Plans by industry regulator, National Petroleum Authority (NPA) to start reducing prices of petroleum products substantially from the end of this month hangs in the balance.
This is what Joy Business has picked up from the National Petroleum Authority.
The NPA had said it was working to pay off some 412 million Ghana cedis debts owed the Bulk Oil Distribution Companies (BDCs) before reducing the price of the commodity, but that may not be possible as global oil prices have begun rising again.
After a steady fall from $133 per barrel in July 2014 to about $46 per barrel in February 2015 — representing a decrease of 59 percent — the price of the commodity has begun to rise again leaving observers to conclude that if this trend continues, the NPA would be unable to pay off all debts owed the BDCs as it had hoped to do.
Crude oil price has now risen from $46 a barrel to $52 a barrel by close of business on Friday February 13, 2015 representing 13% increase — threatening the level of windfall again expected from lowering crude oil prices.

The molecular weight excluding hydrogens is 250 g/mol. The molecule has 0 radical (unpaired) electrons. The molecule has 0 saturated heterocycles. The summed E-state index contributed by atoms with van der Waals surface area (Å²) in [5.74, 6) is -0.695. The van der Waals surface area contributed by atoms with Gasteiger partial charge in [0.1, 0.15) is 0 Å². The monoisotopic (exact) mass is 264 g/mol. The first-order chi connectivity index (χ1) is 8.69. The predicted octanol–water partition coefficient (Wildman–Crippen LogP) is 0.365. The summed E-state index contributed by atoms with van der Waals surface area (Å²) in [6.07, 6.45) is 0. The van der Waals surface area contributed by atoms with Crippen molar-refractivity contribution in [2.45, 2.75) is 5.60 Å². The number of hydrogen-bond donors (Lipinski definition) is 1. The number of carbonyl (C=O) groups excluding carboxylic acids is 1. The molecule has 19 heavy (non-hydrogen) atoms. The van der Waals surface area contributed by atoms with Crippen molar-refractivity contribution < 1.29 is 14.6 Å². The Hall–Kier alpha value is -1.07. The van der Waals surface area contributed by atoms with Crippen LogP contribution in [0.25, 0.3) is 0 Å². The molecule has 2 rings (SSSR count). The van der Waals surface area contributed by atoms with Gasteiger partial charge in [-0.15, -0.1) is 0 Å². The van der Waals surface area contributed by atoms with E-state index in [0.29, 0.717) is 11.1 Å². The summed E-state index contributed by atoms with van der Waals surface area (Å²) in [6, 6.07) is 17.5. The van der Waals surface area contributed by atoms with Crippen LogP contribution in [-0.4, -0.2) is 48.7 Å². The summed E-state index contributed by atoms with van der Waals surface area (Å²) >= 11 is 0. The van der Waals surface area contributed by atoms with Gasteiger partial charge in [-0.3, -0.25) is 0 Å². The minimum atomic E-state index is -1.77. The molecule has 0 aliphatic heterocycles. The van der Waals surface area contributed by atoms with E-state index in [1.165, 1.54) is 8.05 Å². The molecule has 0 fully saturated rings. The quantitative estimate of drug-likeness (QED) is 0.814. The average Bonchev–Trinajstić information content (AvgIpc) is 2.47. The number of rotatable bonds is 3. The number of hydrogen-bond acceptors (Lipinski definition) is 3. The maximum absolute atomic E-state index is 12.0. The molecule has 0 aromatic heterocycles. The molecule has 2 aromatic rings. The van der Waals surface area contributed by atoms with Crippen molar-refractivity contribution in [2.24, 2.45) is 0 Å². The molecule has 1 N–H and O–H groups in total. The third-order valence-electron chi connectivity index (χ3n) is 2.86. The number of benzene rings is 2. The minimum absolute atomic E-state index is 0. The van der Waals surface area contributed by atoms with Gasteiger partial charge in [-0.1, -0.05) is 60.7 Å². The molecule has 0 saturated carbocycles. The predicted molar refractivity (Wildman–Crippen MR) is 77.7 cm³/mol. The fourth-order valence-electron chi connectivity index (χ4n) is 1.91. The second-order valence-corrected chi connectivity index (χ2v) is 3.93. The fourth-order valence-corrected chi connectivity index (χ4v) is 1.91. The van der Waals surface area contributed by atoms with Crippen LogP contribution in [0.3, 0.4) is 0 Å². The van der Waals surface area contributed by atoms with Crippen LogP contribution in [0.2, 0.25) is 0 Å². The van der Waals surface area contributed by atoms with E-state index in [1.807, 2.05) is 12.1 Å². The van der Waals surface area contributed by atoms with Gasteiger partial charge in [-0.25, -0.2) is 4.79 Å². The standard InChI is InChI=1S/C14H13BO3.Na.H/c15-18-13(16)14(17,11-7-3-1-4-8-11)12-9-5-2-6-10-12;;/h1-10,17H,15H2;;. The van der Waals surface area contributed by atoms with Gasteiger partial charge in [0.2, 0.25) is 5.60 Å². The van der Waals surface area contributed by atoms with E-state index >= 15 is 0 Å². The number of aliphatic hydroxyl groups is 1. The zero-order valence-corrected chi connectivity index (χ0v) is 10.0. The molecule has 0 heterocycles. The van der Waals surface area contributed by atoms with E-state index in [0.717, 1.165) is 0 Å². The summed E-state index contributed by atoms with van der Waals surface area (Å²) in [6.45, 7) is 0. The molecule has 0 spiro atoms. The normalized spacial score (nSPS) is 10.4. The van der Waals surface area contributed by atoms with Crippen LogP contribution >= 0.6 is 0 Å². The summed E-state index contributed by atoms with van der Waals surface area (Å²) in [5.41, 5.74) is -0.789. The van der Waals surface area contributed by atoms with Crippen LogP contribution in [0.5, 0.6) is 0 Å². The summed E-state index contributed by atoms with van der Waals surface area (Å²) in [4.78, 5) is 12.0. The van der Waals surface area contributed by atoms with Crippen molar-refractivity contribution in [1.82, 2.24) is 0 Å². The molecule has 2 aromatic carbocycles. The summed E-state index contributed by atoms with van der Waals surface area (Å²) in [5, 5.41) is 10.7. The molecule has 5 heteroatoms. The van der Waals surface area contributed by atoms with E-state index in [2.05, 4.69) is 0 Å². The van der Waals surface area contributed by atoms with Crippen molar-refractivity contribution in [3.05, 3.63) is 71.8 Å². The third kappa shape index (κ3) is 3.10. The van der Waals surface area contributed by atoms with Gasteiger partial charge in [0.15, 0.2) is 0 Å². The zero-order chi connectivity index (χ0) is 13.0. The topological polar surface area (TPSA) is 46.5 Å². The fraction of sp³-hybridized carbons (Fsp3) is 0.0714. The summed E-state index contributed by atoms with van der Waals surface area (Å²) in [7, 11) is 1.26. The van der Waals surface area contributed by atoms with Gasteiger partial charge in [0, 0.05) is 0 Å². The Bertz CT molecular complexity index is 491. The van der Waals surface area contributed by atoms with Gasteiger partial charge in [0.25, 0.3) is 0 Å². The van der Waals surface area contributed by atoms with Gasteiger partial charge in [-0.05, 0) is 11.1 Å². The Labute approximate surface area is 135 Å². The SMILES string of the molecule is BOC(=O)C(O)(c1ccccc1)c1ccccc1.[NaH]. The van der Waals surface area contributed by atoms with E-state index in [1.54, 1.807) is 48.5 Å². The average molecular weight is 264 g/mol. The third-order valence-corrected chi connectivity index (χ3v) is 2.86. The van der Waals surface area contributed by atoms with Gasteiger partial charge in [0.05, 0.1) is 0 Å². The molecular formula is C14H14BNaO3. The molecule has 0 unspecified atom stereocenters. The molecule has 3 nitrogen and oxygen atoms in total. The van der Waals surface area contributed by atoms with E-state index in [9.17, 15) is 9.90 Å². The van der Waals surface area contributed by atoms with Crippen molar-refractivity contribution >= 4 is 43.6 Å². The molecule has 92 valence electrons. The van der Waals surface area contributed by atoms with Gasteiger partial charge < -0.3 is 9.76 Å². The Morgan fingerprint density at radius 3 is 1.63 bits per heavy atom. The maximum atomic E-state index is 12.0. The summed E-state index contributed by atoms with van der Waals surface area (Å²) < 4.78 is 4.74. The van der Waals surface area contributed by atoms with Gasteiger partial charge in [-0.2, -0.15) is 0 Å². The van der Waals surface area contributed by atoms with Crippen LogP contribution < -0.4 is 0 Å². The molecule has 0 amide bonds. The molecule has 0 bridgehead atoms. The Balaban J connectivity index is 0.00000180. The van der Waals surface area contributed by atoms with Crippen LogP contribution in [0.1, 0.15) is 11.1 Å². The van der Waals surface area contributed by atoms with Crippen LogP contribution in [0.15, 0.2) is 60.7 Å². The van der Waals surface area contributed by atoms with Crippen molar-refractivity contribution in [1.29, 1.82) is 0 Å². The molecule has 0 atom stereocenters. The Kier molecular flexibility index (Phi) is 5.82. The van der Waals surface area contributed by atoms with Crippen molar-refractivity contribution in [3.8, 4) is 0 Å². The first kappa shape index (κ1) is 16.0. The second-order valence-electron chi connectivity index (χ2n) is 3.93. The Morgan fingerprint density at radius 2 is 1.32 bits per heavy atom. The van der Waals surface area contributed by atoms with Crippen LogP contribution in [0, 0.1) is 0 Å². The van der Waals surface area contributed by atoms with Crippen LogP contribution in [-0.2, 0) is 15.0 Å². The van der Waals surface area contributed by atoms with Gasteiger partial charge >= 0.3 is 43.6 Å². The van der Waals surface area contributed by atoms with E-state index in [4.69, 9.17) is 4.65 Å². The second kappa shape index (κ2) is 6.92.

In a press statement issued by the NPA in late December 2014 to announce a 10 percent reduction in fuel prices, the regulator indicated that it would maintain a balance position to give the consumer a reduction while maintaining a commitment to paying the debt owed the BDCs.
This was when crude oil was hovering around $46 per barrel as of December 2014.
If the end of February date is anything to go by, then the recent steady rise in global oil prices could throw the completion date for debts owed the BDCs out of control.
Refined petroleum products (diesel and petrol) on the world market equally increased by 11% between the 1st and the 13th February 2015.
The GHC/USD exchange rate monitored from the Central Bank had also shown depreciation of about 2% since February 1, 2015.
These numbers are key determinants for NPA in determining the price of fuel in Ghana.
It’s unclear whether or not these factors would undermine NPA’s projected end of February deadline for paying off the debts owed the BDCs and whether or not consumers would soon be paying more for fuel.